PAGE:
Losing her beloved grandmother during her final matric exams forced Thabiso Ndlovu to suppress the pain and soldier on in pursuit of the results she knew would make the women who helped raise her proud.
Hailing from Umlazi in KwaZulu-Natal and an attendee of the Engen Maths and Science School (EMSS) hosted weekly at the University of KZN, Thabiso eventually achieved seven distinctions, with over 90% in both maths and science.
This set of impressive results secured her top spot amongst the 532 Engen Maths and Science School learners who wrote matric in 2018. Most importantly, however, it also secured her a place to study medicine at the University of Cape Town in 2019.
“Qualifying as a doctor and making a difference will be the fulfilment of a life-long dream,” says Thabiso.
A fear of being average is what pushes her to do her best in everything she undertakes, which will surely hold her in good stead at UCT. “I hope to successfully achieve my goal of being a doctor. I also want to combine the use of computers and medicine to effectively practise the betterment of the lives of all people.”
Thabiso, who lives with her mother, aunt, cousin, two uncles and a brother in P section Umlazi, says her family have always been her motivation. “We have very little to live by, relying mostly on the small income from my aunt and social grants but everything I do is for them,” she says.
Her advice for the matric students of 2019 is to do their best and approach their studies with a clear mind and a calm attitude. “Above all, prayer is most important,” she counsels.
There are nine Engen Maths and Science Schools in South Africa offering weekly supplementary classes to learners from grade 10-12, including one each in Cape Town and Gauteng, three in the Eastern Cape and four in KwaZulu-Natal.
A total of 532 matriculants from across South Africa benefited from Engen-backed extra classes in English, maths and science last year, achieving an impressive 93% pass rate overall, against the national rate of 78.2%. Two of the four EMSS centres in KwaZulu-Natal, Fairvale and Ganges boasted 100% pass rates.
The top three positions nationally in the 2018 EMSS class also all hailed from KwaZulu-Natal, with Velabahleke High School’s Thabiso Ndlovu topping the class both nationally and provincially, followed by Zizile Msomi of Zwelibanzi High and Brenton Johnson from Grosvenor Boys’ High.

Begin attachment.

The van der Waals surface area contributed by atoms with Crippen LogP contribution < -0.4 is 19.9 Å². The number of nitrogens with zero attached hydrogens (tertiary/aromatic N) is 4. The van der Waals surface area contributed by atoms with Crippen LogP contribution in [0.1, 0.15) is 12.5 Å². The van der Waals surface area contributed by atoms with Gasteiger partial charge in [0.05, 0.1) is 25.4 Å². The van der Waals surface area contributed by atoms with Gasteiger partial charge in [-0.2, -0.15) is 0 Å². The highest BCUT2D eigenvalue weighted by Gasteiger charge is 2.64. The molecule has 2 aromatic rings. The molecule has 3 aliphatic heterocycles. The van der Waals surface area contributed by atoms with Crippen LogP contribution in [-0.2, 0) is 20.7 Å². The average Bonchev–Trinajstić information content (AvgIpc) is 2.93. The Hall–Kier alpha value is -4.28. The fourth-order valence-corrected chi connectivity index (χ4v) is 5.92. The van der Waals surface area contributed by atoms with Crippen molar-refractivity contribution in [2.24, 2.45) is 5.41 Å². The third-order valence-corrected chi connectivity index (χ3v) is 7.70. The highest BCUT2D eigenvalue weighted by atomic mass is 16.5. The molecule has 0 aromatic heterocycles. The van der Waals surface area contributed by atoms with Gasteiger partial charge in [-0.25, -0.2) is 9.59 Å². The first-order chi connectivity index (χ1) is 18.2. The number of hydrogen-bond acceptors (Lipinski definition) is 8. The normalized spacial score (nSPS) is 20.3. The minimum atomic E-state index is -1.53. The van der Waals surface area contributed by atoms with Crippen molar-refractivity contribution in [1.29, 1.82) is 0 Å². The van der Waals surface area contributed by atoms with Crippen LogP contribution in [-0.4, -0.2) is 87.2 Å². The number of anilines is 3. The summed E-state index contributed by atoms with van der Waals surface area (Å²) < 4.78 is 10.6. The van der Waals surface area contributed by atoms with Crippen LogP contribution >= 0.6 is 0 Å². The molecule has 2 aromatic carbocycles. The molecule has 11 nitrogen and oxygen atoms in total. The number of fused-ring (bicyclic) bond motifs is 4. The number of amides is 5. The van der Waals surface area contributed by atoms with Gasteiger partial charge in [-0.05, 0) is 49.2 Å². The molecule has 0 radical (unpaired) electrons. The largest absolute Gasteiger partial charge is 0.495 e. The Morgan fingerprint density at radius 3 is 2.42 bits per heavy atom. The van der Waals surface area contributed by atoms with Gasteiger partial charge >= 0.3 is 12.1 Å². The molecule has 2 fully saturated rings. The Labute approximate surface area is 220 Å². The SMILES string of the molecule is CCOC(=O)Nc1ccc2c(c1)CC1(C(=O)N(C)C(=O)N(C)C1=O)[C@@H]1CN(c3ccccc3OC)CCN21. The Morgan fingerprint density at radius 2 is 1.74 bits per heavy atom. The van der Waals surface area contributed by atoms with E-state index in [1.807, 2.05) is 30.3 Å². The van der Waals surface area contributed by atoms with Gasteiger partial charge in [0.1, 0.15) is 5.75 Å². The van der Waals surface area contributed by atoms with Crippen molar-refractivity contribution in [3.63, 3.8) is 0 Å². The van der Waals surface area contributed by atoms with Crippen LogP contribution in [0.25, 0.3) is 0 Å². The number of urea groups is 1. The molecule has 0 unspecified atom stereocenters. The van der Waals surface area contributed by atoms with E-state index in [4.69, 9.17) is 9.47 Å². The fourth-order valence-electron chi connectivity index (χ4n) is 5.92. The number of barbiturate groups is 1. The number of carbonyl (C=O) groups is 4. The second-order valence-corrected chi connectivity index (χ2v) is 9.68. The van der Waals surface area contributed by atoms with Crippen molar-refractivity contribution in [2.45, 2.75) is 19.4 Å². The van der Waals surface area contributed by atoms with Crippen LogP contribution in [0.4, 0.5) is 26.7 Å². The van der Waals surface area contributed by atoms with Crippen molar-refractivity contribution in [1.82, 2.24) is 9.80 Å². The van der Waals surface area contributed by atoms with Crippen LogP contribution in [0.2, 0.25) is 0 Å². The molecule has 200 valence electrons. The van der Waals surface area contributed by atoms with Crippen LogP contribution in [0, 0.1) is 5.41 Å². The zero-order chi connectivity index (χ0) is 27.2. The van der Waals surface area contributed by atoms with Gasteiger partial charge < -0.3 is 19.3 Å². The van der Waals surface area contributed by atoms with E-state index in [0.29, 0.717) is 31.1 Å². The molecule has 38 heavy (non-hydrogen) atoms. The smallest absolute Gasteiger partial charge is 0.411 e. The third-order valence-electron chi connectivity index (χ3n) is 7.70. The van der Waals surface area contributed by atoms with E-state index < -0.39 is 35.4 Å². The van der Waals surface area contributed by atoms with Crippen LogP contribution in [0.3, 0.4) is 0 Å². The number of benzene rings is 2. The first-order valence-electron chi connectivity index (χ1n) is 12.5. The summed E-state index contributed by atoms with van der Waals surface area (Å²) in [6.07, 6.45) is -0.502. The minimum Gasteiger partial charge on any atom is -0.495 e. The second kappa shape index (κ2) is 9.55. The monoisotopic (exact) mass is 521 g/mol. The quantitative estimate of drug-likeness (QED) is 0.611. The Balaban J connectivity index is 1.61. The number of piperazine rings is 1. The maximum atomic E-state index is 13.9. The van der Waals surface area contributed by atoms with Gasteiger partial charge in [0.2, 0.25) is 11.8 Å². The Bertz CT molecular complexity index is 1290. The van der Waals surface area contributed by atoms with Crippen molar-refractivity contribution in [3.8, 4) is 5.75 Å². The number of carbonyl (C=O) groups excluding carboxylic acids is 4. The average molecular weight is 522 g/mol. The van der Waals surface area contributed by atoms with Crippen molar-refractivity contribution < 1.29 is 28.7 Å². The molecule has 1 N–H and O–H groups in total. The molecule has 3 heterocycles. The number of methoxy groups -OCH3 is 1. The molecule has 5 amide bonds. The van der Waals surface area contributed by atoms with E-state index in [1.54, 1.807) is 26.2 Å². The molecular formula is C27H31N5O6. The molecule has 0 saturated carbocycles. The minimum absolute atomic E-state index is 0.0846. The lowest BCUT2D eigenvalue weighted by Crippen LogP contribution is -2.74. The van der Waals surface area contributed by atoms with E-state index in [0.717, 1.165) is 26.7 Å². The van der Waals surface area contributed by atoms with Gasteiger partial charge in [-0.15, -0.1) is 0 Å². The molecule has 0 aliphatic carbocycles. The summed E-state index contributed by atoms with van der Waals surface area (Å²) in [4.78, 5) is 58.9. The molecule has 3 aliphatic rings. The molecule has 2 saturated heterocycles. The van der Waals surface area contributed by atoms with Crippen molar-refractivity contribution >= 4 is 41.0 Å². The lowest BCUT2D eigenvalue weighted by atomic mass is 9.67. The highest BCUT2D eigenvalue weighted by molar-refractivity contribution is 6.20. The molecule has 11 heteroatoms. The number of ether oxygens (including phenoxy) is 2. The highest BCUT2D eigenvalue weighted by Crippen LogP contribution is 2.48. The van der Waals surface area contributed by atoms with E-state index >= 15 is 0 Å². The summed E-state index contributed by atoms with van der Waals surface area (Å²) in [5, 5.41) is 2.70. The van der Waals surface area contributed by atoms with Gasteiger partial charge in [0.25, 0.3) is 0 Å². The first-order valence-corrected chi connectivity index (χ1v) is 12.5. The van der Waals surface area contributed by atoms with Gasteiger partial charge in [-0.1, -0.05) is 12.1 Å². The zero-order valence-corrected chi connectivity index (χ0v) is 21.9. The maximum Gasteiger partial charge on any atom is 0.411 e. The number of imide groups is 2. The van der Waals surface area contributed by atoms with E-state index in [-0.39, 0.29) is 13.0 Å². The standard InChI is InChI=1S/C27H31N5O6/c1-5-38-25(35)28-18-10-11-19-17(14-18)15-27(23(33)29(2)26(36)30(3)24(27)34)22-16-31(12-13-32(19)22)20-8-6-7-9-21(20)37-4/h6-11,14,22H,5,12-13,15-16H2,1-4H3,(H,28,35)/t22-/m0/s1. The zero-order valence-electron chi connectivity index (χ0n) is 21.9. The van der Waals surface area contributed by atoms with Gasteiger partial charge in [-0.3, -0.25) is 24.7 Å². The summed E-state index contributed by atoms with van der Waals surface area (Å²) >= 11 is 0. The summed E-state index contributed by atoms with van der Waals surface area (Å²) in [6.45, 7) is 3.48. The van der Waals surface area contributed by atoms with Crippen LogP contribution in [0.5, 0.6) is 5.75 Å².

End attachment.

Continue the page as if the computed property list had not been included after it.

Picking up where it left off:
Adhila Hamdulay, Engen’s Corporate Social Investment Manager, says the company is delighted to see Thabiso get the chance to pursue her medical studies. “Thabiso is a prime example of future leaders that the EMSS programme aims to assist, with a view to not only see them achieve personal success but also to tackle the bigger issue of helping address key national skills shortages in the engineering, medical and other technical fields.
Adds Hamdulay: “At Engen, we strongly believe that we have a responsibility to help young people realise their full potential, and we feel enormously privileged to have played a role in Thabiso’s impressive achievements.”
Engen’s head of transformation and stakeholder engagement, Unathi Njokweni-Magida said of their Maths and Science Schools initiative:
“We identify, support, reward, recruit, train and develop high-potential candidates for fulfilling careers in skills-challenged fields, in support of SA’s transformational agenda and Engen’s own business. We strongly believe that we have a responsibility to help young people realise their full potential, and we feel enormously privileged to have played a role in their impressive achievements.
“We are so incredibly proud of these learners, who epitomise the quality of the young people we work with around the country every year. Our ultimate reward is to help set them up to pursue stimulating careers that won’t only benefit them personally, but also the economy as a whole,” adds Njokweni-Magida.
Engen congratulates Thabiso and the EMSS class of 2018 and offers a well-deserved round of applause to all the learners and teachers.